One of our major projects for the next year is the responsive relaunch of all of our sites. As any major site redesign is a risky business, we've decided to start on one of our small sites, applying everything we learn from that site to our main UK websites. The site we have started on is the single-site offering called "Branch309", which has never had any mobile or tablet specific UI treatments applied. This is in contrast to our main UK offering which has desktop, mobile and tablet specific interfaces. This post about reporting mostly applies to the planned main UK offering.
Why is reporting an issue?
Currently our internal reporting systems report the desktop, mobile and tablet sites as separate branches. We then create sales budgets for each of those branches. Using any of the common KPIs (visits, revenue, conversion, etc) we see quite different behaviours between each of those sites. It would therefore seem sensible to write distinct budgets for them. It's a fairly neat picture with a one-to-one relationship between sites and budgets. It is also a fairly obvious question to ask: how is the mobile site doing today? A single responsive site changes this neat picture.
It's one site, so should it be one budget?
We don't think so. The behaviours seen over the different device types are sufficiently varied that a single budget really would paint a very false picture of the true activity happening on the sites. For example, PPC has about half the ROI on mobile devices as it does on desktop. By having it's own budget we can monitor, understand and manage that ROI. We still need the budgeting granularity.
So continue to report as it has always been reported?
Perhaps. However, I'm not entirely sure yet. For one thing, it looks like tablets and desktops are converging in terms of their KPIs, however nobody knows how this will turn out. I think the rejoining of the three sites is an opportunity to look further at our reporting; to look and see whether we are doing the right thing. Here is how I plan to approach it.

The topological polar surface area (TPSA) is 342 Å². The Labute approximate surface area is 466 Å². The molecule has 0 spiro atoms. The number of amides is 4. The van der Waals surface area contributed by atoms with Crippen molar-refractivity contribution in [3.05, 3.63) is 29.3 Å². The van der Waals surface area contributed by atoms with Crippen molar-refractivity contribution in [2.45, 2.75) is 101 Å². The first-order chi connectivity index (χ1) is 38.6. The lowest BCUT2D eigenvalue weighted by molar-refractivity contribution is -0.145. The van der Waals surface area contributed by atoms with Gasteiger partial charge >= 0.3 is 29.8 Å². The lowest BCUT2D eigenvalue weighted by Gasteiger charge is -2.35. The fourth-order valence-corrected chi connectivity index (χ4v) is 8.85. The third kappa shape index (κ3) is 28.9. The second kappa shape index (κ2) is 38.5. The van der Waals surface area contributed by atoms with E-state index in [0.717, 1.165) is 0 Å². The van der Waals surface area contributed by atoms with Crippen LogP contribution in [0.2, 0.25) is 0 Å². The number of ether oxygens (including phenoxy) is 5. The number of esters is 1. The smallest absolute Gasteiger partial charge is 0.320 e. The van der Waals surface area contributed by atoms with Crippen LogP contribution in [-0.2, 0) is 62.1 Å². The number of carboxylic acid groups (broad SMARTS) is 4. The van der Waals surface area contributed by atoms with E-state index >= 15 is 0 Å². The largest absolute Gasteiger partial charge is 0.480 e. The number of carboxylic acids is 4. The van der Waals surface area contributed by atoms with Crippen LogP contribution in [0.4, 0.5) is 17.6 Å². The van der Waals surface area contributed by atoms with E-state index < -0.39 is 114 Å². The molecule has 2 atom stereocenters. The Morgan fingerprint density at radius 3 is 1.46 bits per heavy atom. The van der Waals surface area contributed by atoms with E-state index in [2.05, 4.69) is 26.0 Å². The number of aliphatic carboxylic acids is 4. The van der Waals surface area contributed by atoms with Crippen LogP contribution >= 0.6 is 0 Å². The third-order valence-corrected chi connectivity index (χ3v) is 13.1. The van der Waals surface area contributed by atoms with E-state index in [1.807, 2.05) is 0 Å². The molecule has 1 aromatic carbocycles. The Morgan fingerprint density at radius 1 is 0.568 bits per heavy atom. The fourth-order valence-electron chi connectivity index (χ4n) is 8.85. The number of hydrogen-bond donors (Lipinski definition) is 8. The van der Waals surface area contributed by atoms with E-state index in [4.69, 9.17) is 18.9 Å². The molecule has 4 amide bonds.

Let's take a step back and think about the fundamentals of why we break down the reporting and budgeting in to sub-branches. Apart from the nicety of being able to ask "How is the mobile site doing today?", we do it to try and budget and plan as accurately as possible as that helps run a profitable and effective business. The complete set of ecommerce site activity is sufficiently non-uniform that accurate forecasting would be unrealistic. Instead, it is useful to break the complete set up into subsets which are more uniform. It is then easier to forecast about these subsets. However, it is counterproductive to break the complete set up in to too many subsets, the cumulative error of all the subsets may exceed the error of the complete set; also, if the cardinality of the subset is too low, you're wasting a lot of time budgeting for little benefit.
For me, the next step will be to look at the complete set, segment it by a number of dimensions and look at the uniformity of the subsets produced. I'll also seek to discard any dimensions that produce no meaningful distinction between subsets. The end goal will be to have a small (probably no more than 5) number of subsets which are reasonably uniform, such as would make prediction of future performance more accurate, this accuracy must exceed the accuracy achievable from looking at the complete set.
Perhaps it will turn out that segmenting the activity by the experience they receive, which is centered around device width, will be the right approach. We have designed the site such that those with the smallest screens are assumed to be the most mobile and hence will have a preference for certain features. Note: This is not user-agent based. Our working assumption is that those who have a small tablet are more likely to be mobile than those with a large tablet, even though they may declare themselves to be the same user agent.
I think user context is what is important, not specific devices, and screen sizes (portability) will to a large part inform that context. If your screen size means that it is too big to carry around, then you won't be using it to carry out the tasks that you might want to do if you are mobile. The performance indicators of that experience will be around a stationary user context. The data will guide us, if we only care to look.